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Communal Taps: Assessing the Impacts of Shared Piped Water Supplies in Rural Kyrgyzstan
Although shared piped water supply systems are an increasingly popular way of providing “improved water sources” in developing countries, little rigorous evidence exists on the benefits of such systems. To fill this gap, the research presented in this paper assesses a large-scale infrastructure project implemented in rural Kyrgyzstan. Using data on the scoring system designed to select villages for the project, this paper exploits a non-linearity that exists in the likelihood of being selected to identify the impacts of these improved water sources on village, household, and individual-level health-related outcomes. In doing so, the paper overcomes endogeneity concerns due to non-random village selection. The infrastructure project did improve water access in villages that are selected to receive a water supply system; households in such villages are less likely to use an unprotected source for their household water and are more likely to use a primary water source that is located less than 200 meters from the house. This results in a significant decrease in the village-level incidence of two water-related diseases, acute intestinal infections and Hepatitis A, in children 5 years old and younger. An analysis of impacts on incidence of a disease less likely to be directly affected by water access, specifically acute respiratory infections, was performed as a robustness check. As was hypothesized, there is no evidence that the improved water supply systems reduce acute respiratory infections.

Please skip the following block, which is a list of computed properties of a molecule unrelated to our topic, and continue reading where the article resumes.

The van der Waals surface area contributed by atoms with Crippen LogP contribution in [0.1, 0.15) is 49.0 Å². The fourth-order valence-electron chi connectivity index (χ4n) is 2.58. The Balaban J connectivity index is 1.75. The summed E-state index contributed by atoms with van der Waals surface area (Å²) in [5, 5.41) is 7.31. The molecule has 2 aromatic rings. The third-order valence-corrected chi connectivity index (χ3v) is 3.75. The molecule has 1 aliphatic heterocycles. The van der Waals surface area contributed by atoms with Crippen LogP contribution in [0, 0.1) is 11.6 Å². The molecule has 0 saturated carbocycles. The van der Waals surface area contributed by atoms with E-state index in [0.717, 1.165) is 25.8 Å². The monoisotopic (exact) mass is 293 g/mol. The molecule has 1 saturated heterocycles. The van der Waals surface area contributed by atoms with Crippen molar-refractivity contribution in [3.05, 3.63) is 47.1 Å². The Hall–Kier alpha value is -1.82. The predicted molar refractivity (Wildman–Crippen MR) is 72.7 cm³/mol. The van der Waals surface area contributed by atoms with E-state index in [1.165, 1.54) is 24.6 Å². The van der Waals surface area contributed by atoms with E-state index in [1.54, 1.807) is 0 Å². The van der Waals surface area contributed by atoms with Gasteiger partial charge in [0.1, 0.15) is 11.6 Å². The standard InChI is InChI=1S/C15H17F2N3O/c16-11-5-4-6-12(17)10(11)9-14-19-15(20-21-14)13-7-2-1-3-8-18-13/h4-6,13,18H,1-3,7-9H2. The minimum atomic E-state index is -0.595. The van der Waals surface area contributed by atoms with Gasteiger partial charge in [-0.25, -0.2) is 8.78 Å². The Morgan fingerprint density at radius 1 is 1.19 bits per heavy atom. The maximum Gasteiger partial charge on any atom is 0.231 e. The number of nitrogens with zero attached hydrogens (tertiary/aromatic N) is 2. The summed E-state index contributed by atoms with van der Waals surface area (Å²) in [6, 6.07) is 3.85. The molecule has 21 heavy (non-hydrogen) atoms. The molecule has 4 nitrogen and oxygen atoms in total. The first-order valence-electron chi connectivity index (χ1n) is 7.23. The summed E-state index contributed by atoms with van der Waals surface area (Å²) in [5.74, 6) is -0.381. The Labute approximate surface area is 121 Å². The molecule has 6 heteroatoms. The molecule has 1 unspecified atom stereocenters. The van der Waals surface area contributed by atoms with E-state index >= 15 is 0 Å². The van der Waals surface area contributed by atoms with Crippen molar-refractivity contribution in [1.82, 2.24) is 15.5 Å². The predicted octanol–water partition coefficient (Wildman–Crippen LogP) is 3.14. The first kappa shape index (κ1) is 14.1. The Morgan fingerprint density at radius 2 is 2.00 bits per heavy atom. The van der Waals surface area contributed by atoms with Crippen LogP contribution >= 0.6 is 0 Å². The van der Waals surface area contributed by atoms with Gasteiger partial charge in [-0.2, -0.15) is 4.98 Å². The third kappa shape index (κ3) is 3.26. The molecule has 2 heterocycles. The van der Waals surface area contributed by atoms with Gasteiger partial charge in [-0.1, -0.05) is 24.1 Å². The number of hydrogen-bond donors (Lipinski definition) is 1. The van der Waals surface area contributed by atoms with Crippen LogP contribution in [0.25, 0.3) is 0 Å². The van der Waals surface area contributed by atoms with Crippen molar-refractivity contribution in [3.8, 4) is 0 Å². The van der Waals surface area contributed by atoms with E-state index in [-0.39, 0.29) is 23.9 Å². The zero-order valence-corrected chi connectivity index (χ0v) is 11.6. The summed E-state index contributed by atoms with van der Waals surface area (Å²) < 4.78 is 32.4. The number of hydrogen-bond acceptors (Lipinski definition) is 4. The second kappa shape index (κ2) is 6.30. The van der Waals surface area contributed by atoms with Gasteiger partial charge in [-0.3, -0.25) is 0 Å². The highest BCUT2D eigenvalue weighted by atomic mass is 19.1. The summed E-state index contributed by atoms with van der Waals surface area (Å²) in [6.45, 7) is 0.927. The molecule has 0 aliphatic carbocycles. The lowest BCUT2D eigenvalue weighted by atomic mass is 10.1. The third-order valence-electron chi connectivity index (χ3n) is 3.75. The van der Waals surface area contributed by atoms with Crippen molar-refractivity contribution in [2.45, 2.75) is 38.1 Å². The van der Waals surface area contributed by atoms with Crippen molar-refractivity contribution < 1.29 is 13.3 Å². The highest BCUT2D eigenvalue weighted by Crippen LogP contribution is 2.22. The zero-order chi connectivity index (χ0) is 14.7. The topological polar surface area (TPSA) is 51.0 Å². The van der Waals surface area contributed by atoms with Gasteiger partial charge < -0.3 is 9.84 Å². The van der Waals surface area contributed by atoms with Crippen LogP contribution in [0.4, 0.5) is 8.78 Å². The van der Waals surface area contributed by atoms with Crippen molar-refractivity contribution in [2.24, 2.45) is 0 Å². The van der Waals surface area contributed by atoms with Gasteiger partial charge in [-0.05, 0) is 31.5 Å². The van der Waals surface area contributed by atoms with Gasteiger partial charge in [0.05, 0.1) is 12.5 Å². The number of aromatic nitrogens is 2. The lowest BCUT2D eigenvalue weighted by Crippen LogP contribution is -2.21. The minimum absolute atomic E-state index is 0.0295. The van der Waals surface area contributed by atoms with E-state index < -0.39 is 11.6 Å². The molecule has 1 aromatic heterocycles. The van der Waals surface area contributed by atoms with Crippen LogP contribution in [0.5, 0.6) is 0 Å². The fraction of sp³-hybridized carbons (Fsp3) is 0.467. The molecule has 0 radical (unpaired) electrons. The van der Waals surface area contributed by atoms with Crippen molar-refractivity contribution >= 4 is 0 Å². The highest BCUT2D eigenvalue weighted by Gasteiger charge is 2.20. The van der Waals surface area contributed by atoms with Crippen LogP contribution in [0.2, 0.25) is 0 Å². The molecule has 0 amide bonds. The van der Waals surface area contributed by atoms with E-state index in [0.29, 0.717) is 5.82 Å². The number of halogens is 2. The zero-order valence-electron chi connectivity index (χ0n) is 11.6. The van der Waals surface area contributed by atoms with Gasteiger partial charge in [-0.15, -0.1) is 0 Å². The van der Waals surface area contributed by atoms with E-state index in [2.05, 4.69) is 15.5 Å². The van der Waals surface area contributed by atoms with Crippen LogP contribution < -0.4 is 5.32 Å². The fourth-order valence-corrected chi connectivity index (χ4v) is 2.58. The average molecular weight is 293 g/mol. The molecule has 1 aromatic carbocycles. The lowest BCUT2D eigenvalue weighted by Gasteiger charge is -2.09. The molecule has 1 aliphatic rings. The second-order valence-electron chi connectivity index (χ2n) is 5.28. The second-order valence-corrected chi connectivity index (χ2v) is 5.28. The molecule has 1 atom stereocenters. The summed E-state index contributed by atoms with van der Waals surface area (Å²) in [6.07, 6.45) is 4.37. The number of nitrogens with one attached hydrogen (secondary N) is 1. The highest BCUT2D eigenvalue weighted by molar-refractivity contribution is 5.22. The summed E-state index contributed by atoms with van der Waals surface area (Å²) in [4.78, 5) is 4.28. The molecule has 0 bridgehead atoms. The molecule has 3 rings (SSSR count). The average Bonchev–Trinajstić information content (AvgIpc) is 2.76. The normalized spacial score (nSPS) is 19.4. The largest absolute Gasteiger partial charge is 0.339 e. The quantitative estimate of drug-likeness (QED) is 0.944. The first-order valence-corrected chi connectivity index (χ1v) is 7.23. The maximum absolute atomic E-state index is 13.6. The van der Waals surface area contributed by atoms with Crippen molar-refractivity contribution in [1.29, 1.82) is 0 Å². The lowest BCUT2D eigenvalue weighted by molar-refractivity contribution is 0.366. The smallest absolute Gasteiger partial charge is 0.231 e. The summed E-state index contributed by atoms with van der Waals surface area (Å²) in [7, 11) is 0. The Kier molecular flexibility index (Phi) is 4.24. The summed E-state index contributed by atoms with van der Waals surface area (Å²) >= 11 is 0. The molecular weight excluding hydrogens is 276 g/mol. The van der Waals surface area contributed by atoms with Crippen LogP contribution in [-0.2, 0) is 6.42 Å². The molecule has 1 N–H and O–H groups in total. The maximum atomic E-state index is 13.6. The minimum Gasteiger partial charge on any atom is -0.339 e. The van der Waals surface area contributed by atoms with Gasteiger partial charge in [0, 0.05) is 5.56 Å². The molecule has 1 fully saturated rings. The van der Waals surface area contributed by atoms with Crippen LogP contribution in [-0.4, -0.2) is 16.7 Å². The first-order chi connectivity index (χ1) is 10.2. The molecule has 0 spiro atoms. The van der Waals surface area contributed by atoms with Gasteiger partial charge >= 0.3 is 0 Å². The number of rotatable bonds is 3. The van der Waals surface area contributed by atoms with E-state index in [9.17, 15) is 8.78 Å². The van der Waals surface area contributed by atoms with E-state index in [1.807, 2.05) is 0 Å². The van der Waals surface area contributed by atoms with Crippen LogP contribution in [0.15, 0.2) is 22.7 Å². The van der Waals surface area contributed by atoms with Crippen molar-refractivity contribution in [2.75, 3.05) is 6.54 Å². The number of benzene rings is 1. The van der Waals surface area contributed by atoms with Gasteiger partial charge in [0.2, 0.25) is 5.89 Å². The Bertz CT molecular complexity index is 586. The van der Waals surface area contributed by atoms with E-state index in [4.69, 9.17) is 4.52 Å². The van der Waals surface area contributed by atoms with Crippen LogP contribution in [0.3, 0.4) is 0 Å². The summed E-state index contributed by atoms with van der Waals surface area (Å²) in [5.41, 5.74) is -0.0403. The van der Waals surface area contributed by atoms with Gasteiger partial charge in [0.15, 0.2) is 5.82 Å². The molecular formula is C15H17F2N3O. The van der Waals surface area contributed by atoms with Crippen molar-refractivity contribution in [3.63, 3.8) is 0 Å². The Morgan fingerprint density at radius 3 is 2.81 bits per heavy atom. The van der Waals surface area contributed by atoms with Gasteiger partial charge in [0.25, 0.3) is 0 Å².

Keywords: water provision, public health, project evaluation, regression discontinuity, Kyrgyzstan
JEL subject codes: H41, H43, I18, Q25, Q56